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Friday, April 22, 2016
Iron age man was as fond of Swiss cheese as we are
Archaeologists have uncovered evidence that Swiss cheesemaking dates back to prehistoric times, paving the way for such delicacies as Gruyere and Emmental.
An international team led by the University of York and Newcastle University looked at the composition of residues left on fragments of ceramic pots found at six sites in the Swiss Alps. The shards of pottery were known to date from Neolithic times to the Iron Age. The researchers found that the residue on those from the 1st millennium BC -- the Iron Age -- had the same chemical signatures associated with heating milk from animals such as cows, sheep and goats, as part of the cheesemaking process.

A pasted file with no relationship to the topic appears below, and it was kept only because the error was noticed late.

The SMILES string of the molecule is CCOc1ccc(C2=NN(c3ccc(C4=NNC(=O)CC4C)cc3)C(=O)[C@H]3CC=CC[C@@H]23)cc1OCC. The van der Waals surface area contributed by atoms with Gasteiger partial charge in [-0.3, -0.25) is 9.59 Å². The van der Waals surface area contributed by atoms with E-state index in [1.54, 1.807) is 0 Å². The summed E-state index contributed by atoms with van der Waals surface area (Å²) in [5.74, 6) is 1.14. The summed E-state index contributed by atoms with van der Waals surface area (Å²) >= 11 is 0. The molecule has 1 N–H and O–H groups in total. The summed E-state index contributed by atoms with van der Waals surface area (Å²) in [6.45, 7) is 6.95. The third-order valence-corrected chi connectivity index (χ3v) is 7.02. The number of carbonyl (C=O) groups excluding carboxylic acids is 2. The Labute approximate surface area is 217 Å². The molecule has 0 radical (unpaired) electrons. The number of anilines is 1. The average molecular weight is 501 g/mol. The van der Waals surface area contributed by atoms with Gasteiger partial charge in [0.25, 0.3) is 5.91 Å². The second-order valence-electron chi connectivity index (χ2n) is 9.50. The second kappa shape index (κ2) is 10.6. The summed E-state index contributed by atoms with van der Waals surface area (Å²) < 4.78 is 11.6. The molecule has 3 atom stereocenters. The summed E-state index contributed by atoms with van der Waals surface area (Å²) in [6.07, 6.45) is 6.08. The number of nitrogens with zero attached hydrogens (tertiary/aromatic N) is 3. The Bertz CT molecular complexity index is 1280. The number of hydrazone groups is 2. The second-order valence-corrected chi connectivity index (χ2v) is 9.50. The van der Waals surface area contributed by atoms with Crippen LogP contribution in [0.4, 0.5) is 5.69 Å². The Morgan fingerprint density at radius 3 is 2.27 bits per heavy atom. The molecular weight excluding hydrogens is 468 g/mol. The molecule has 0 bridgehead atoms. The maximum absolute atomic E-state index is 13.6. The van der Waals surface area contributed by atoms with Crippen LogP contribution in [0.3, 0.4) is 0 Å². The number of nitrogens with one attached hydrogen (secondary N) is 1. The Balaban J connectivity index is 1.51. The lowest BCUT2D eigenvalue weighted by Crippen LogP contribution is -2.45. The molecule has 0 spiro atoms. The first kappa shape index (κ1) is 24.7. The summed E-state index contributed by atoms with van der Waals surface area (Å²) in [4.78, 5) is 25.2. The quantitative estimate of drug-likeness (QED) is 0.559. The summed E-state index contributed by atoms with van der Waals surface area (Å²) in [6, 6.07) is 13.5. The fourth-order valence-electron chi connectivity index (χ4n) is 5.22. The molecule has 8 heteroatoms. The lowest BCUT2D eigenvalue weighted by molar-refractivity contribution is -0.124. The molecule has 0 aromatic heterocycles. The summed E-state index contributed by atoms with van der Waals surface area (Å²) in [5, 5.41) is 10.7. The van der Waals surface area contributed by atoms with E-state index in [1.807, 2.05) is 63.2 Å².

The ceramic fragments examined as part of this study were found in the ruins of stone buildings similar to those used by modern alpine dairy managers for cheese production during the summer months.